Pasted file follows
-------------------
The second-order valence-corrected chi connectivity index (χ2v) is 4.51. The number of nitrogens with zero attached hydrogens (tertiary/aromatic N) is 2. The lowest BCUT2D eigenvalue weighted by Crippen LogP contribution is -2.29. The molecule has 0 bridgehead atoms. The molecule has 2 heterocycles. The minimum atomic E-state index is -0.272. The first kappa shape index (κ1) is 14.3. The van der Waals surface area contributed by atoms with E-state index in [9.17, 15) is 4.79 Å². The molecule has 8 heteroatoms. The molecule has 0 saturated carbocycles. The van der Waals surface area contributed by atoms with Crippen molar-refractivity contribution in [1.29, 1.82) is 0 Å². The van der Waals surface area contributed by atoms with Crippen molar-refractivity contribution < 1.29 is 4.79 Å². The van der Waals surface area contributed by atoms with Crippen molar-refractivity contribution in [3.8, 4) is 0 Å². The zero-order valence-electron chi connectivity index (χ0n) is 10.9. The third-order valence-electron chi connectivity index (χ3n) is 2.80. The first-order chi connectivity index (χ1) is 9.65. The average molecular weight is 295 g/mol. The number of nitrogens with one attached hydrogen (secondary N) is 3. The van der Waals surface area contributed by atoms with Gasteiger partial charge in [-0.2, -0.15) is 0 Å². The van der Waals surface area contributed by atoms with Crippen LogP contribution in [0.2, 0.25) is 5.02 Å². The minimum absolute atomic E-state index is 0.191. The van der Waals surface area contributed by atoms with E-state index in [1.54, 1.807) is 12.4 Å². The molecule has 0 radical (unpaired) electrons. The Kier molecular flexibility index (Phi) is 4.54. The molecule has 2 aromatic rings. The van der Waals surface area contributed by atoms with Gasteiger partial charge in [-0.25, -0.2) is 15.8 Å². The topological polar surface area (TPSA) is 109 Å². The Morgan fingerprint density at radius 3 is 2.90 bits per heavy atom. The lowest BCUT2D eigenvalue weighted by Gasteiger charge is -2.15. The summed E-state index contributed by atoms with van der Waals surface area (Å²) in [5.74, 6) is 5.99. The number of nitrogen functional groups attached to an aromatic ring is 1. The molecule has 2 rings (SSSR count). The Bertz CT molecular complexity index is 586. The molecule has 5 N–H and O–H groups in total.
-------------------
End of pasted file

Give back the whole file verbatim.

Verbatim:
The second-order valence-corrected chi connectivity index (χ2v) is 4.51. The number of nitrogens with zero attached hydrogens (tertiary/aromatic N) is 2. The lowest BCUT2D eigenvalue weighted by Crippen LogP contribution is -2.29. The molecule has 0 bridgehead atoms. The molecule has 2 heterocycles. The minimum atomic E-state index is -0.272. The first kappa shape index (κ1) is 14.3. The van der Waals surface area contributed by atoms with E-state index in [9.17, 15) is 4.79 Å². The molecule has 8 heteroatoms. The molecule has 0 saturated carbocycles. The van der Waals surface area contributed by atoms with Crippen molar-refractivity contribution in [1.29, 1.82) is 0 Å². The van der Waals surface area contributed by atoms with Crippen molar-refractivity contribution < 1.29 is 4.79 Å². The van der Waals surface area contributed by atoms with Crippen molar-refractivity contribution in [3.8, 4) is 0 Å². The zero-order valence-electron chi connectivity index (χ0n) is 10.9. The third-order valence-electron chi connectivity index (χ3n) is 2.80. The first-order chi connectivity index (χ1) is 9.65. The average molecular weight is 295 g/mol. The number of nitrogens with one attached hydrogen (secondary N) is 3. The van der Waals surface area contributed by atoms with Gasteiger partial charge in [-0.2, -0.15) is 0 Å². The van der Waals surface area contributed by atoms with Crippen LogP contribution in [0.2, 0.25) is 5.02 Å². The minimum absolute atomic E-state index is 0.191. The van der Waals surface area contributed by atoms with E-state index in [1.54, 1.807) is 12.4 Å². The molecule has 0 radical (unpaired) electrons. The Kier molecular flexibility index (Phi) is 4.54. The molecule has 2 aromatic rings. The van der Waals surface area contributed by atoms with Gasteiger partial charge in [-0.25, -0.2) is 15.8 Å². The topological polar surface area (TPSA) is 109 Å². The Morgan fingerprint density at radius 3 is 2.90 bits per heavy atom. The lowest BCUT2D eigenvalue weighted by Gasteiger charge is -2.15. The summed E-state index contributed by atoms with van der Waals surface area (Å²) in [5.74, 6) is 5.99. The number of nitrogen functional groups attached to an aromatic ring is 1. The molecule has 2 rings (SSSR count). The Bertz CT molecular complexity index is 586. The molecule has 5 N–H and O–H groups in total.